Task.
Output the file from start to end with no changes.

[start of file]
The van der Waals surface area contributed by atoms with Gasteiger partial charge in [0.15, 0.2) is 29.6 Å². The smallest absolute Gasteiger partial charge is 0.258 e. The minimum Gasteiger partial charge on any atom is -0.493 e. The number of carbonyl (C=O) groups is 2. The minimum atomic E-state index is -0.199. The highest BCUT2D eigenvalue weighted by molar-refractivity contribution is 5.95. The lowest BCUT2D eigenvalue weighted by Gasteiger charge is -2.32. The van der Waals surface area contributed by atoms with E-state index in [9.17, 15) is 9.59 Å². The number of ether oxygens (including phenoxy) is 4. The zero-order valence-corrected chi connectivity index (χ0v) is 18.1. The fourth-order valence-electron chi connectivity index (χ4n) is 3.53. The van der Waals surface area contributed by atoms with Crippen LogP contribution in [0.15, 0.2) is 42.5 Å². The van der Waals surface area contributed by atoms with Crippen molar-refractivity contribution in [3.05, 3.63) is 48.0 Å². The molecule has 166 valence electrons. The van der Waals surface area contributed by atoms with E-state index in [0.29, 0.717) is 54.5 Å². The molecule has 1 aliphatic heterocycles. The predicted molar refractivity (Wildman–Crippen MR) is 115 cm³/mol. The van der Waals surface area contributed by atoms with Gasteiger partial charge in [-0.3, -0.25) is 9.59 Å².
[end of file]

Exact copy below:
The van der Waals surface area contributed by atoms with Gasteiger partial charge in [0.15, 0.2) is 29.6 Å². The smallest absolute Gasteiger partial charge is 0.258 e. The minimum Gasteiger partial charge on any atom is -0.493 e. The number of carbonyl (C=O) groups is 2. The minimum atomic E-state index is -0.199. The highest BCUT2D eigenvalue weighted by molar-refractivity contribution is 5.95. The lowest BCUT2D eigenvalue weighted by Gasteiger charge is -2.32. The van der Waals surface area contributed by atoms with E-state index in [9.17, 15) is 9.59 Å². The number of ether oxygens (including phenoxy) is 4. The zero-order valence-corrected chi connectivity index (χ0v) is 18.1. The fourth-order valence-electron chi connectivity index (χ4n) is 3.53. The van der Waals surface area contributed by atoms with Crippen LogP contribution in [0.15, 0.2) is 42.5 Å². The van der Waals surface area contributed by atoms with Crippen molar-refractivity contribution in [3.05, 3.63) is 48.0 Å². The molecule has 166 valence electrons. The van der Waals surface area contributed by atoms with E-state index in [0.29, 0.717) is 54.5 Å². The molecule has 1 aliphatic heterocycles. The predicted molar refractivity (Wildman–Crippen MR) is 115 cm³/mol. The van der Waals surface area contributed by atoms with Gasteiger partial charge in [-0.3, -0.25) is 9.59 Å².